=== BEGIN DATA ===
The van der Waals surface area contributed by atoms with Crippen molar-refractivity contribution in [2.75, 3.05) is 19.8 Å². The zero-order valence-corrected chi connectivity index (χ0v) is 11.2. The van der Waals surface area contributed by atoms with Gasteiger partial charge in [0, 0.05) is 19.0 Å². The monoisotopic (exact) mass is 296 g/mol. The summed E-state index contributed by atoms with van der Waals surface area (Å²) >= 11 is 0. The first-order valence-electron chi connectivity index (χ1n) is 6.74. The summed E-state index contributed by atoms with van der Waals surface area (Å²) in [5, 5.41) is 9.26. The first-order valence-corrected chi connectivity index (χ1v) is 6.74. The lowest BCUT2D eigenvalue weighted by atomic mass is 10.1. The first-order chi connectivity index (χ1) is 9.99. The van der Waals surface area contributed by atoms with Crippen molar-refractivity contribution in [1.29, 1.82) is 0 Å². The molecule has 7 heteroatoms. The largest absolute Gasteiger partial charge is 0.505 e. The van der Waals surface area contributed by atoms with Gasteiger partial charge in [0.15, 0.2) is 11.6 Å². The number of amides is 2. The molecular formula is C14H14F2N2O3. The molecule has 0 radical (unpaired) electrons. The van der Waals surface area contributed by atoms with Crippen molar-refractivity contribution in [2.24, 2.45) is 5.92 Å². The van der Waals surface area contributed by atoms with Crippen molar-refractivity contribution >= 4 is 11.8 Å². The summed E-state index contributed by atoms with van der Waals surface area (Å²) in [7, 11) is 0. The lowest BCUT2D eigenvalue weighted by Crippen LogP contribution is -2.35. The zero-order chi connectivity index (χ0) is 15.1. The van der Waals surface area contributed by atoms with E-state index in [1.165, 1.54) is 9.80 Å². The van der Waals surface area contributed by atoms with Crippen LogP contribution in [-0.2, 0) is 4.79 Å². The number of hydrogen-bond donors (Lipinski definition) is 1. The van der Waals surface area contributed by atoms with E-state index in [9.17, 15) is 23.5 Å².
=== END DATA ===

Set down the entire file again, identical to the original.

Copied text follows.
The van der Waals surface area contributed by atoms with Crippen molar-refractivity contribution in [2.75, 3.05) is 19.8 Å². The zero-order valence-corrected chi connectivity index (χ0v) is 11.2. The van der Waals surface area contributed by atoms with Gasteiger partial charge in [0, 0.05) is 19.0 Å². The monoisotopic (exact) mass is 296 g/mol. The summed E-state index contributed by atoms with van der Waals surface area (Å²) >= 11 is 0. The first-order valence-electron chi connectivity index (χ1n) is 6.74. The summed E-state index contributed by atoms with van der Waals surface area (Å²) in [5, 5.41) is 9.26. The first-order valence-corrected chi connectivity index (χ1v) is 6.74. The lowest BCUT2D eigenvalue weighted by atomic mass is 10.1. The first-order chi connectivity index (χ1) is 9.99. The van der Waals surface area contributed by atoms with Crippen molar-refractivity contribution in [1.29, 1.82) is 0 Å². The molecule has 7 heteroatoms. The largest absolute Gasteiger partial charge is 0.505 e. The van der Waals surface area contributed by atoms with Gasteiger partial charge in [0.15, 0.2) is 11.6 Å². The number of amides is 2. The molecular formula is C14H14F2N2O3. The molecule has 0 radical (unpaired) electrons. The van der Waals surface area contributed by atoms with Crippen molar-refractivity contribution in [2.24, 2.45) is 5.92 Å². The van der Waals surface area contributed by atoms with Crippen molar-refractivity contribution >= 4 is 11.8 Å². The summed E-state index contributed by atoms with van der Waals surface area (Å²) in [7, 11) is 0. The lowest BCUT2D eigenvalue weighted by Crippen LogP contribution is -2.35. The zero-order chi connectivity index (χ0) is 15.1. The van der Waals surface area contributed by atoms with E-state index in [1.165, 1.54) is 9.80 Å². The van der Waals surface area contributed by atoms with Crippen LogP contribution in [-0.2, 0) is 4.79 Å². The number of hydrogen-bond donors (Lipinski definition) is 1. The van der Waals surface area contributed by atoms with E-state index in [9.17, 15) is 23.5 Å².